Practicality is another strong suit, and here the 500L bests more conventional rivals such as the Nissan Qashqai. Headroom is generous in front and good at the back (the second row is sited higher than the front pews, further aiding visibility for children), legroom abundant and the boot can swallow up to 352 dm3 with the seats in place and 1 144 dm3 with them flipped forward. It’s a very useful space, too, with pop-out bag grips and oddment storage spaces along the sides, and a three-position floor. In fact, the cabin is littered with thoughtful touches, including seats that fold and tumble in one action, a front-passenger seat that can be flattened to accommodate long items and a plethora of storage spaces (we counted 22) throughout.
Besides this 1,6-litre turbo-diesel, Fiat also offers a 1,4-litre naturally aspirated petrol. We’d recommend an extensive try-before-you-buy approach, as our test vehicle weighed a portly 1,5 tonnes that might overwhelm the latter which otherwise performs ably in the 500.
The test unit’s MultiJet motor is well suited the 500L, in fact. Look past the leisurely zero-to-100 km/h time of 14,46 seconds – the engine won’t rev faster than 2 500 r/min when stationary, necessitating some clutch slip to achieve that time – and rather to the in-gear acceleration, which is strong enough for this version to never feel malnourished.
That said, the gearing is long, necessitating a change to first in slow-moving traffic, second up steep hills and fifth during overtaking. Conversely, this means the turbodiesel fades into the background at the national limit, which is just as well, as the Fiat 500L certainly isn’t immune to annoying wind flutter around the large windscreen and side mirrors.
Dynamically, the 500L has few failings. The electric power steering is light (it can be lightened further by pressing the City button on the facia), but naturally weighted, though it exhibits a firm resolve to self-centre at any opportunity, and the six-speed manual shifts cleanly and the lever is perfectly placed.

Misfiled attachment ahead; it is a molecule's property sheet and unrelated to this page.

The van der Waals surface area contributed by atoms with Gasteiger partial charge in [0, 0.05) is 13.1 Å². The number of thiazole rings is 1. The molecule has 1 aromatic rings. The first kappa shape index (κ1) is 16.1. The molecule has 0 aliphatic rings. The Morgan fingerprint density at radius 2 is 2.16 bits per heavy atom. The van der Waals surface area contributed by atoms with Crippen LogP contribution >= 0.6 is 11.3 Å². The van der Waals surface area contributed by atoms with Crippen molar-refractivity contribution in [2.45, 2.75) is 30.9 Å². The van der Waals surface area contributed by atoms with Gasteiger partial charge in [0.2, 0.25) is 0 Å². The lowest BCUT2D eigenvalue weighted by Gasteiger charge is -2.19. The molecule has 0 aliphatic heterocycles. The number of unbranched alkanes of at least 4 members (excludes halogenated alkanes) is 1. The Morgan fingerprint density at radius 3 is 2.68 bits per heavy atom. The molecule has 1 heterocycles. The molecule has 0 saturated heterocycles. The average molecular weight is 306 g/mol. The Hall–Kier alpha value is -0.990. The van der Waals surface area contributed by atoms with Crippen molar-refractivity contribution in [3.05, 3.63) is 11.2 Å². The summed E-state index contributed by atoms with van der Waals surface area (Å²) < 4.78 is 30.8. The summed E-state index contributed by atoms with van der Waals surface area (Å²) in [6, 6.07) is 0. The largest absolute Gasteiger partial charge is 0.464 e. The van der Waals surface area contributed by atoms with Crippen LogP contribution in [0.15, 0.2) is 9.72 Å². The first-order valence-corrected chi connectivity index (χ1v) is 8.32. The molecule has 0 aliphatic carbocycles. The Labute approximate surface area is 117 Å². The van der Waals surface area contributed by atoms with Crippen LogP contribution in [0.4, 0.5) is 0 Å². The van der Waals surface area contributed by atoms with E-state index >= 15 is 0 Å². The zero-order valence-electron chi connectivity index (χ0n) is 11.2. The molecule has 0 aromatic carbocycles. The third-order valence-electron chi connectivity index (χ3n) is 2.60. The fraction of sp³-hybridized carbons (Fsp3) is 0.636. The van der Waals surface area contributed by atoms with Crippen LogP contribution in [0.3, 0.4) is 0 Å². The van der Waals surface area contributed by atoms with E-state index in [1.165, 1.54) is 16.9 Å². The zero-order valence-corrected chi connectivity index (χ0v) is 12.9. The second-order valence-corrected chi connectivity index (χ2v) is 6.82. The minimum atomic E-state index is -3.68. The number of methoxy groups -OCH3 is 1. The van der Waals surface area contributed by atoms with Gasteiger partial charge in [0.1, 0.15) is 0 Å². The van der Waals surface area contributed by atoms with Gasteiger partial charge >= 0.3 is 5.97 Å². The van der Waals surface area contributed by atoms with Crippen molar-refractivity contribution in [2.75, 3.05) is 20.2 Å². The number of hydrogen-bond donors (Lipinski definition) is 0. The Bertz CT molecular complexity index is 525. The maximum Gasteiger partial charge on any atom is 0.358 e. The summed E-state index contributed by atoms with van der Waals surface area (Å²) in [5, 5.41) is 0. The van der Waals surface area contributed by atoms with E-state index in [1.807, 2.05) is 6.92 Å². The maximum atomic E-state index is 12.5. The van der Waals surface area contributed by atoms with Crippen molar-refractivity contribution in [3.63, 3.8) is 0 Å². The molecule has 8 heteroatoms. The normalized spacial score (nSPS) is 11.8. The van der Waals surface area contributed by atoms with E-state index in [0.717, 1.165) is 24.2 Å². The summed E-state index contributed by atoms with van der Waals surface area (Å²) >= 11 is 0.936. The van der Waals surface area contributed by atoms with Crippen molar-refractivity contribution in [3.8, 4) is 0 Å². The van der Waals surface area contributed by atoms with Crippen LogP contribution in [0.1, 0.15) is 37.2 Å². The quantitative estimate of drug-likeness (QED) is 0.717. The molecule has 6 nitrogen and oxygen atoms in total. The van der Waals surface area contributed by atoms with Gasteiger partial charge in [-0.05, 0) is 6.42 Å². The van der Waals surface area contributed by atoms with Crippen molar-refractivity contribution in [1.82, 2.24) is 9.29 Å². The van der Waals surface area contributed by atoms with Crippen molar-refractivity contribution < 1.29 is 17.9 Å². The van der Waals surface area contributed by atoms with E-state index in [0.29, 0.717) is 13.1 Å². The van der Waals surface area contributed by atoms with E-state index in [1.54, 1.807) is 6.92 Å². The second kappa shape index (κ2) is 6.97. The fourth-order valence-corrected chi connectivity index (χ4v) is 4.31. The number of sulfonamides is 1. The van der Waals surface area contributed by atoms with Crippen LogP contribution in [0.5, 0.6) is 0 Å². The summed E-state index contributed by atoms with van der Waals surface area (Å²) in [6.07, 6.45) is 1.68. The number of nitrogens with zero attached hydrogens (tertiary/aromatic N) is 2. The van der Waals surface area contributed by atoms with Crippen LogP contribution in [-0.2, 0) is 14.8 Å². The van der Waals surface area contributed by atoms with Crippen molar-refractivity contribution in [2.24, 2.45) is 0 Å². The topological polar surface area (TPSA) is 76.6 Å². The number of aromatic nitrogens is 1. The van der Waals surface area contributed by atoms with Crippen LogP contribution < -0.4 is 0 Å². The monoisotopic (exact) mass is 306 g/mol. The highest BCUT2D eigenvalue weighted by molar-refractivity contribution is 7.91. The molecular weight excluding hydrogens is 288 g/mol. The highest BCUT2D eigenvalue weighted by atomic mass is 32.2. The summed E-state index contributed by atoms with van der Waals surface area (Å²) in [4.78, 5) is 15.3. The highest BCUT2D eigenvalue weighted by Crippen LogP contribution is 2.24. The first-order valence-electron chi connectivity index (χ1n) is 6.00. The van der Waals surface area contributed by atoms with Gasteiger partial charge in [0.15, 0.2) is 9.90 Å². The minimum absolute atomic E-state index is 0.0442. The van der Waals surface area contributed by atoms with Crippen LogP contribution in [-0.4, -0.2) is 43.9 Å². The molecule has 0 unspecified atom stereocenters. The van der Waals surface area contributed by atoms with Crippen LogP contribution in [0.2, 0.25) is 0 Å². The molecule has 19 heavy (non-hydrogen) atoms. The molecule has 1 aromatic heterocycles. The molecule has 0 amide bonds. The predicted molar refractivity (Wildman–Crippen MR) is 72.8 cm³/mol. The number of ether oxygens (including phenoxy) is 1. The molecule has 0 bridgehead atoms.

Ride comfort is equally good. It’s just firm enough so that the sprites seated at the back don’t become green-gilled from roly-poly body motions, but not harsh enough to shake loose their milk teeth. Handling is much of a muchness; the 500L resists roll well but the front soon washes into understeer if the mom or dad behind the wheel becomes overly excited.
One element of the 500L’s dynamic repertoire that didn’t garner universal praise is the braking performance. It’s good in day-to-day use, but proved somewhat weak in our emergency-braking tests, scoring a middling average of 3,30 seconds after 10 stops. Safety equipment comprises, inter alia, six airbags, ABS with EBD and EBA and a traction-control system. The Fiat 500L scored five stars for overall crash protection in a recent round of EuroNCAP tests.
We liked the 500L, even more than we thought we would. Even the Sceptical Simons on the team had to admit that, beyond the questionable use of the 500-name, it’s a vehicle with a fair few arrows in its quiver. As a compact family vehicle, it’s expertly judged: the size is right, the cabin roomy and practical, the engine strong enough and frugal, and the price is quite reasonable given the inclusive three-year maintenance plan. In fact, the Fiat 500L is so good that it could have easily done without the weight of expectation created by its nomenclature; it has an identity all its own.